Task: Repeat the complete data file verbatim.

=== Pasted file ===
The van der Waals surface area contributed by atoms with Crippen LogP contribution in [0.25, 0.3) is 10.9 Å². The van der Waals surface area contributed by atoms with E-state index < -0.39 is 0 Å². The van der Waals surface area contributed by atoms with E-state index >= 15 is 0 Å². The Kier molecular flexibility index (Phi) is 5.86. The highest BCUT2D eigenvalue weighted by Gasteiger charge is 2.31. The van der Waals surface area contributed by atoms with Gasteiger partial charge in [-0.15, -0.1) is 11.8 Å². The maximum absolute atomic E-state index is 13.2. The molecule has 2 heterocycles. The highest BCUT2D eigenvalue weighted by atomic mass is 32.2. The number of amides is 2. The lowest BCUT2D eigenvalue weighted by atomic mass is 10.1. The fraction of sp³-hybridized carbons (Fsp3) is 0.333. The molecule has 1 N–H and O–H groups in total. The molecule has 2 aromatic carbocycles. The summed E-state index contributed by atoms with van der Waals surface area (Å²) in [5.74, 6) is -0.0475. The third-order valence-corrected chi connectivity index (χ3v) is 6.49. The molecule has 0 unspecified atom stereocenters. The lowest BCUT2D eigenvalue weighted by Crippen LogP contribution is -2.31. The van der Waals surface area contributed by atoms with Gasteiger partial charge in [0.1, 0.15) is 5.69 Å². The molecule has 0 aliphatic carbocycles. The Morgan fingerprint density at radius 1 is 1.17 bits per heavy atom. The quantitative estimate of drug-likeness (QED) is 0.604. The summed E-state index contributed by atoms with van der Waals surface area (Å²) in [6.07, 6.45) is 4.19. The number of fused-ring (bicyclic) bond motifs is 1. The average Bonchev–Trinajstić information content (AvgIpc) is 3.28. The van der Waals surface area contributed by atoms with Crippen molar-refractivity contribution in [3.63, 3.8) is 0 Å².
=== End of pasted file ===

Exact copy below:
The van der Waals surface area contributed by atoms with Crippen LogP contribution in [0.25, 0.3) is 10.9 Å². The van der Waals surface area contributed by atoms with E-state index < -0.39 is 0 Å². The van der Waals surface area contributed by atoms with E-state index >= 15 is 0 Å². The Kier molecular flexibility index (Phi) is 5.86. The highest BCUT2D eigenvalue weighted by Gasteiger charge is 2.31. The van der Waals surface area contributed by atoms with Gasteiger partial charge in [-0.15, -0.1) is 11.8 Å². The maximum absolute atomic E-state index is 13.2. The molecule has 2 heterocycles. The highest BCUT2D eigenvalue weighted by atomic mass is 32.2. The number of amides is 2. The lowest BCUT2D eigenvalue weighted by atomic mass is 10.1. The fraction of sp³-hybridized carbons (Fsp3) is 0.333. The molecule has 1 N–H and O–H groups in total. The molecule has 2 aromatic carbocycles. The summed E-state index contributed by atoms with van der Waals surface area (Å²) in [5.74, 6) is -0.0475. The third-order valence-corrected chi connectivity index (χ3v) is 6.49. The molecule has 0 unspecified atom stereocenters. The lowest BCUT2D eigenvalue weighted by Crippen LogP contribution is -2.31. The van der Waals surface area contributed by atoms with Gasteiger partial charge in [0.1, 0.15) is 5.69 Å². The molecule has 0 aliphatic carbocycles. The Morgan fingerprint density at radius 1 is 1.17 bits per heavy atom. The quantitative estimate of drug-likeness (QED) is 0.604. The summed E-state index contributed by atoms with van der Waals surface area (Å²) in [6.07, 6.45) is 4.19. The number of fused-ring (bicyclic) bond motifs is 1. The average Bonchev–Trinajstić information content (AvgIpc) is 3.28. The van der Waals surface area contributed by atoms with Crippen molar-refractivity contribution in [3.63, 3.8) is 0 Å².